So the passage we’re looking at is another of these “controversy stories.” It is obvious that Sabbath observance was one of the leading causes of conflict between Jesus and the guardians of religion and morality. What was his offence? Verse 1 says as Jesus and his disciples were passing through a field of ripening grain, his disciples were hungry. They reached out and picked a few ears of grain; Luke (6:1) adds that they rubbed them in their hands, and ate them. According to the Greek, no sooner had they begun to do this, than fault was found.  Apparently the Pharisees were on the lookout for an offence.

Ordinarily there would have been no problem with helping oneself in a field to satisfy hunger (this specifically allowed in Deuteronomy 23:25), but according to the complaint in our verse 2, what was lawful on other days was not lawful on the Sabbath.  To pick ears of grain was technically to reap and to rub away the husk was technically to thresh.  And these acts of harvesting were two of the 39 principal classes of work that were forbidden on the Sabbath (Ex. 34:21). 

Well, characteristically, Jesus came to the defense of his followers. (Parenthetically we might add that he is still defending his followers—that’s an Adventist insight that grows out of our view of what is happening in the heavenly sanctuary; but that’s another story).  Jesus’ defense to the Pharisees that day was two-fold. First he used two Old Testament examples to which his faultfinders would have to defer; then he delineated the principals involved in these examples.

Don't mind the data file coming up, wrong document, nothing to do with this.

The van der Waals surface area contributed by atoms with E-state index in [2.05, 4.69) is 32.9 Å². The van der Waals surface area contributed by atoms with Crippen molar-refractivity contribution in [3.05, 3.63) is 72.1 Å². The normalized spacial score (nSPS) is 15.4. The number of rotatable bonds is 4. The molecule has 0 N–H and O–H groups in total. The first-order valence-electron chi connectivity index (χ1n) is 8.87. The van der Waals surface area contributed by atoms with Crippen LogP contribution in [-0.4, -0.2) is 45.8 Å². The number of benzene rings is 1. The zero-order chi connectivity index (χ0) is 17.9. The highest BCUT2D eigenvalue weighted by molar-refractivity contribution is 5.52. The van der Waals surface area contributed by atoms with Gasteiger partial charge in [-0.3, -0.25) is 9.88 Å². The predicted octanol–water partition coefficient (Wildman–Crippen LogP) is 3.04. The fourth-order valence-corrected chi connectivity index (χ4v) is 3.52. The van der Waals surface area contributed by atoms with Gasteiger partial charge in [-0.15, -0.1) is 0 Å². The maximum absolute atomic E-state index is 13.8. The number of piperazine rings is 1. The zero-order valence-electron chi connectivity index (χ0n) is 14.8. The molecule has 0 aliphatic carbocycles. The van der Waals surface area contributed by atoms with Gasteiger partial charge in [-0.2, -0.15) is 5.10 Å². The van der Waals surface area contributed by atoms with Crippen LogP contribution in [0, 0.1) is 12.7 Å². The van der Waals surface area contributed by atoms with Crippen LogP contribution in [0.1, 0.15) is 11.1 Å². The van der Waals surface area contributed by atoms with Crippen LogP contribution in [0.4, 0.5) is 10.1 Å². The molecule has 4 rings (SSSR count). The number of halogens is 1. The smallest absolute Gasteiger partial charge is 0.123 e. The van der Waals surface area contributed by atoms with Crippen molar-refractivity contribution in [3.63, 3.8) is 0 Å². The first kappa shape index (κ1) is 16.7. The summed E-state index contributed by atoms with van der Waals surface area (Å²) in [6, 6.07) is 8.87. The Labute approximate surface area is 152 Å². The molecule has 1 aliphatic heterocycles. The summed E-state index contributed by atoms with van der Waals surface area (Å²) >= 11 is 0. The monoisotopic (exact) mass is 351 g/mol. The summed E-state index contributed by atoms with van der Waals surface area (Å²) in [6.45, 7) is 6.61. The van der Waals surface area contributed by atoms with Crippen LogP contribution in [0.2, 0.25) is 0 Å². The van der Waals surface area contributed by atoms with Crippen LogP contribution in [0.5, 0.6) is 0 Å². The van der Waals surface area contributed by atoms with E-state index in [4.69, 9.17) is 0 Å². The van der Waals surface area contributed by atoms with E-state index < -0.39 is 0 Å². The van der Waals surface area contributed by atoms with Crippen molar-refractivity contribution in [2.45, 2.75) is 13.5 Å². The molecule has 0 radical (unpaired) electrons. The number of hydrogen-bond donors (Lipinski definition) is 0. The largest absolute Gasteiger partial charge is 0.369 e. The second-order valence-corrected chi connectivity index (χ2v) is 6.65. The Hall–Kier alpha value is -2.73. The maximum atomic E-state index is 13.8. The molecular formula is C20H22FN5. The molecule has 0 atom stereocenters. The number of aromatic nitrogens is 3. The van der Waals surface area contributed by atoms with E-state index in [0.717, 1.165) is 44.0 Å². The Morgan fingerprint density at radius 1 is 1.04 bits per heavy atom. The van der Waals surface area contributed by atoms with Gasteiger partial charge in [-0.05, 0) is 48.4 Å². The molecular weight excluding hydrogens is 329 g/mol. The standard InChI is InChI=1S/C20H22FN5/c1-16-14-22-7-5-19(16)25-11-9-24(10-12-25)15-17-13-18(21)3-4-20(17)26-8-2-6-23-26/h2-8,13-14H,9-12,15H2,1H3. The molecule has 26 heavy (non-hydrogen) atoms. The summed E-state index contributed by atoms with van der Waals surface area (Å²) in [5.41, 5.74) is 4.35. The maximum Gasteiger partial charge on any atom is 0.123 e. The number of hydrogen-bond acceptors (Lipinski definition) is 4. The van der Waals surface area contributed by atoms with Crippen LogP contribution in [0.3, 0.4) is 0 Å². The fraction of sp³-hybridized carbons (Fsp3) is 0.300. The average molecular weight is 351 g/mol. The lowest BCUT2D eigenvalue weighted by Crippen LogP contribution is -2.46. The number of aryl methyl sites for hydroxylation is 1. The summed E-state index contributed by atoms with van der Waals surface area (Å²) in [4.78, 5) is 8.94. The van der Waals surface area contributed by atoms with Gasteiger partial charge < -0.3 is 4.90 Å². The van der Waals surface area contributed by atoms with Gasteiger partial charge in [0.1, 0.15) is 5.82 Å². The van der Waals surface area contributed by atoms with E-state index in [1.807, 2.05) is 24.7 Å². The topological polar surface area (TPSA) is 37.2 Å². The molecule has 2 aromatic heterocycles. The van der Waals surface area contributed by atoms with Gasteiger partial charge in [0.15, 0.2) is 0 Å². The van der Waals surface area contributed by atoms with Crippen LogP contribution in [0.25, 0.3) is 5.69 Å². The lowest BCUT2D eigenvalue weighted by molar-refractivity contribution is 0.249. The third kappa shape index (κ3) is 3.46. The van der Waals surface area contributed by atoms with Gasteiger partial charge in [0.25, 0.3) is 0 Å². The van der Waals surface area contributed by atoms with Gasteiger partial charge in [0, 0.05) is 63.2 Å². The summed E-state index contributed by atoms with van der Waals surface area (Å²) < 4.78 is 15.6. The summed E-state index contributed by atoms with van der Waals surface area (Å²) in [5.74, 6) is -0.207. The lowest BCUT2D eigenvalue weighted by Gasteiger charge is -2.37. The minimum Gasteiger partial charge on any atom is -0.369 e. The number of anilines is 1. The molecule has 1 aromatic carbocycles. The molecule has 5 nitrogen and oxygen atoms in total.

Jesus’ first example concerned David, their hero, who had broken the Sabbath when overcome by human hunger. The full story is told in 1 Samuel 21: 1-6. There we learn that as a fugitive David went to the high priest in the sanctuary and asked for food. The only bread available was the “showbread” from the tabernacle.  These were  the loaves, twelve in number, according to Lev. 25 :5 which were placed weekly, on the Sabbath (Lev. 24:8), before the Lord’s presence. The old loaves could then be eaten by the priests. The fact that these loaves were available for David and his men implies it was on the Sabbath, when the bread had been changed.

In other words, Jesus was reasoning that if David, whose righteousness was taken for granted, could take the showbread from the tabernacle on the Sabbath to feed his famished men, then certainly his own disciples were justified in picking a few ears of grain on the Sabbath to satisfy their hunger. Furthermore, Jesus may not only have been arguing on the basis of a precedent, but could very well have been pointing to himself as the new chosen king.